I write these stories with a heavy heart and watery eyes. It is heart breaking that Tutsi who were admitted into Uganda on humanitarian grounds as refugees and on a temporary basis when they were chased out of Rwanda in the wake of the 1959 Social Revolution have turned their guns on us and colonized our country and turned us into serfs to labor for their comfort. Those Ugandans who refused have been killed, jailed or forced into exile. The mysterious death of a young MP has stirred emotions of many Ugandans at home and abroad. She shouldn’t die in vain. Her untimely passing should serve as a rallying cry for all Ugandans at home and abroad with a view to making far reaching political changes.
Museveni tricked Ugandans who were unhappy with Obote and Amin regimes promising them to regain what they had lost in the political and economic areas. Catholics were promised the presidency and Baganda were promised return of federo, Mailo land and forests but none has come to pass and it is more than twenty six years since the promises were made.
Major changes including in political, economic and social fields more often than not take place in the wake of crises. The plague or Black Death in Europe contributed to the end of feudalism. The devastation of European economies and societies during the Second World War contributed to the birth of the European Union. In his Zurich speech of 1946, Winston Churchill proposed a “United States of Europe” so that Europeans can “dwell in peace, in safety and in freedom”. Although Europeans supported the creation of a European federation, they resented being rushed or forced into it.
And progress was slow and some disappointments were experienced like when Jean Monnet “the Father of a United Europe” resigned as President of the European Coal and Steel Community (ECSC) because it was not followed by further steps towards integration. Out of this frustration, a committee of experts was formed to study the situation and make suggestions on the way forward.
Of late there has been a resurgence of writing and debate about Uganda’s population ‘explosion’ or ‘bomb’ that will destroy development efforts because savings are going into feeding unproductive mouths of children instead of investing in productive enterprises. Increasingly we are witnessing people who are not trained in population much less experienced in this complex subject writing and commenting with confidence like they know more than any other Ugandan or for that matter any other expert. Some of these may have had one day or one week’s seminar in population matters and begin to talk with authority.
Population dynamics are very complex in time and space. We have seen the regrettable results of countries that rushed into reducing population growth rapidly by force or couples that did not want children or just one or two. These countries and their governments are now rushing to reverse the trend. Have you heard of “Conception Day” in one of the developed countries where a national holiday has been declared so that the citizens can stay at home and increase their population? Have you heard of a wide range of incentives that are being offered in developed countries so that their populations can have many children? What I am saying is that rushing into curbing population growth can be costly in the long term.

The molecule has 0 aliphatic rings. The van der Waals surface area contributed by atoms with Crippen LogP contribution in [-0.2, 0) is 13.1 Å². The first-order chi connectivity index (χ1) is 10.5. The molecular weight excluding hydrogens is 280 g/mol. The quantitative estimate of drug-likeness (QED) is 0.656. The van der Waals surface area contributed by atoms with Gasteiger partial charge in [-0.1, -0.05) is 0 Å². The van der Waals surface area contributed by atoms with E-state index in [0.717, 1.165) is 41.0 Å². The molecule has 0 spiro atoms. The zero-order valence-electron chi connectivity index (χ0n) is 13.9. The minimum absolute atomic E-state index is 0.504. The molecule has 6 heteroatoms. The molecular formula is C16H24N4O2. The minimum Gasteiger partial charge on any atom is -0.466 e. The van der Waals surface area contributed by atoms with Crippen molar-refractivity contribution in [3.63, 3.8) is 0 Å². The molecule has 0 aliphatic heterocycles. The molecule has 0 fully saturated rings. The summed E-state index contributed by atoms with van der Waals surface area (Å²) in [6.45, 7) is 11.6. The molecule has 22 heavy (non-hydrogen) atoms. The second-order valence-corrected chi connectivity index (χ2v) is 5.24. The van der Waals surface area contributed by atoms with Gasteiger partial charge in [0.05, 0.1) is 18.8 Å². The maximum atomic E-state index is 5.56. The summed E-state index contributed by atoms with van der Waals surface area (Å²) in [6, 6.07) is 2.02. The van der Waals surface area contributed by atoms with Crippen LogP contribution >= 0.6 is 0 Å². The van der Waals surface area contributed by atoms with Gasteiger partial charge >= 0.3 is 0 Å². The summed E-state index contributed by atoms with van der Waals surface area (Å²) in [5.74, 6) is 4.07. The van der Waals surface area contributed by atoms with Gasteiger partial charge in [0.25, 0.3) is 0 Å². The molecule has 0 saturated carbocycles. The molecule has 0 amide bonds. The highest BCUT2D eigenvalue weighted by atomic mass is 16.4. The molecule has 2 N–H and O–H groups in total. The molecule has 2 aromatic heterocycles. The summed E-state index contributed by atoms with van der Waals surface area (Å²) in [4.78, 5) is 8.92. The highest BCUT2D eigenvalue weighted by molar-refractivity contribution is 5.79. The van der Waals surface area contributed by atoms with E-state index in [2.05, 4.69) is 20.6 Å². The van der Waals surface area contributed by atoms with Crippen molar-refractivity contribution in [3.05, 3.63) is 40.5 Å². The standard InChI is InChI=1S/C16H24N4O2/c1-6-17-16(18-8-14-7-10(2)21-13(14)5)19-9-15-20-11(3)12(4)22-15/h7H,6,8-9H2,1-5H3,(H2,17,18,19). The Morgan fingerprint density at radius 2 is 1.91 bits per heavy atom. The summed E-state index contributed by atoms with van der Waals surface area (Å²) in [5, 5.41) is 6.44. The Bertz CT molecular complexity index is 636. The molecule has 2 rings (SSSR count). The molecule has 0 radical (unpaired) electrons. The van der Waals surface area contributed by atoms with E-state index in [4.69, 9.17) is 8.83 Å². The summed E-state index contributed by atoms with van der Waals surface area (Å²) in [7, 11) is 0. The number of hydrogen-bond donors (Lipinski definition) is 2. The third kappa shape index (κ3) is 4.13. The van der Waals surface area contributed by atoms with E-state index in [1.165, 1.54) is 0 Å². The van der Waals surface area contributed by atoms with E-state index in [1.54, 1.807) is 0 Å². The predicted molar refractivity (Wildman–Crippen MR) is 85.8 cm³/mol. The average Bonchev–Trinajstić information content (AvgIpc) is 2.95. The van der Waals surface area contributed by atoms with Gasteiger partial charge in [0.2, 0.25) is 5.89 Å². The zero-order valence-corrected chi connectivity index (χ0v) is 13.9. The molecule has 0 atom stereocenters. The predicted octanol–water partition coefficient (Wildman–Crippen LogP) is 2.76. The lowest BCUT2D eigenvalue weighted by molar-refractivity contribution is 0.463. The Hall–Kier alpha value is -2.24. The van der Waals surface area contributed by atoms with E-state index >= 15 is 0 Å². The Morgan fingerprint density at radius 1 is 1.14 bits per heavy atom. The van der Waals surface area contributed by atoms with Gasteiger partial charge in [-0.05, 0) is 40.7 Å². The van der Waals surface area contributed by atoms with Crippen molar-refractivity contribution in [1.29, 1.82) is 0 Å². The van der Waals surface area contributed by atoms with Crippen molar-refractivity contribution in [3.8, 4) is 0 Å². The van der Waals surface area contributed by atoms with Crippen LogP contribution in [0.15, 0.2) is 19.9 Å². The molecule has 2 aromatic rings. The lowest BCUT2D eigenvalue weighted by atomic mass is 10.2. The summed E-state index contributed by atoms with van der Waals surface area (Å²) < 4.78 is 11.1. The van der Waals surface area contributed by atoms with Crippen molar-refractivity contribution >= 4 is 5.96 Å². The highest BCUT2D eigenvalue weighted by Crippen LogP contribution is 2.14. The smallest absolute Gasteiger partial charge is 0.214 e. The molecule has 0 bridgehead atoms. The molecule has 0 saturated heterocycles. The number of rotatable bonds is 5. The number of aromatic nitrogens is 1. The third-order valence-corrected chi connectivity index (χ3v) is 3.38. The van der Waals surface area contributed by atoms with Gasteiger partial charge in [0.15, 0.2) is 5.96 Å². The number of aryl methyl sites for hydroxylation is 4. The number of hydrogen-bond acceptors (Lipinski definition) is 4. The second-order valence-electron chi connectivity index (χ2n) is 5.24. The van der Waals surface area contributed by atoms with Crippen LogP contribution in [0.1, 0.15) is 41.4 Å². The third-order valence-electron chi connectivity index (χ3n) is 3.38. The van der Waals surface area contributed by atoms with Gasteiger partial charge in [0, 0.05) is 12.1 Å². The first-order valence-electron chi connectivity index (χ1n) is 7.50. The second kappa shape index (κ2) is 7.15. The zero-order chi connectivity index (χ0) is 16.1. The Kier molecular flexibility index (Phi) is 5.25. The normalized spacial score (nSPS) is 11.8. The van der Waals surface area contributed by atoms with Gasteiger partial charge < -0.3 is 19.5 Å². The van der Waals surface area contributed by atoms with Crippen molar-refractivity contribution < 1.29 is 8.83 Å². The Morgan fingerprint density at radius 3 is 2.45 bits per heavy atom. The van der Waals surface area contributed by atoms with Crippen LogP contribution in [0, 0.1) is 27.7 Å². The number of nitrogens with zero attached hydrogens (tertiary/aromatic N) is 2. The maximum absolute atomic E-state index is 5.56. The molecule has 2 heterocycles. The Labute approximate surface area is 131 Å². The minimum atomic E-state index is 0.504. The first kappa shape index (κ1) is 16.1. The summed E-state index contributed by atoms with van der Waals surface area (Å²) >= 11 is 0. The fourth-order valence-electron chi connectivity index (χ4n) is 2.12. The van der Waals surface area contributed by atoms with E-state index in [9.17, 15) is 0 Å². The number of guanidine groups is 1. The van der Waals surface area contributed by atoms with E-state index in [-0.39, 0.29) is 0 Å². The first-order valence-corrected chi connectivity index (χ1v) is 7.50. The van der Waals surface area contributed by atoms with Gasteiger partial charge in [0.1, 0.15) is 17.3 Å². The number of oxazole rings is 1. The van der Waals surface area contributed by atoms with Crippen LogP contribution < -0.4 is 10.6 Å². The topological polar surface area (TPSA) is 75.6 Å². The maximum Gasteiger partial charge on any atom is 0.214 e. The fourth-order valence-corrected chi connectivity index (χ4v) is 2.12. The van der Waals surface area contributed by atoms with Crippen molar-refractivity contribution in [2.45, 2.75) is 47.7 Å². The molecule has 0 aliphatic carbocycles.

Uganda won’t industrialize during our lifetime
Before Uganda became a British protectorate, the communities in the area had attained an economic structure of balanced agriculture, manufacturing and trade in local and regional markets. Industrious people had utilized their comparative advantage to improve their standard of living by eating balanced diets and accumulating capital through sale of surplus products. Travelers in east and central Africa marveled at the level of economic development. If the British had asked Ugandans whether to specialize in agriculture or manufacturing, they probably would have opted for industries because of the range of products and the level of industrial sophistication that had been attained.
Because Britain was looking for tropical raw materials like cotton for her domestic industries, food for her exploding population and markets for her surplus manufactured products, Ugandans were not asked about their preference. Thus, at the start of the 20th century, British authorities decided that Uganda would become a producer of raw materials and food by African and non-African farmers and a market for British manufactured products. However, in 1922 British policy was changed and Uganda’s small holder farmers would become sole producers of agricultural produce except tea and sugar. From 1923 the government actively encouraged and organized peasant production, suffocating indigenous manufacturing enterprises out of existence.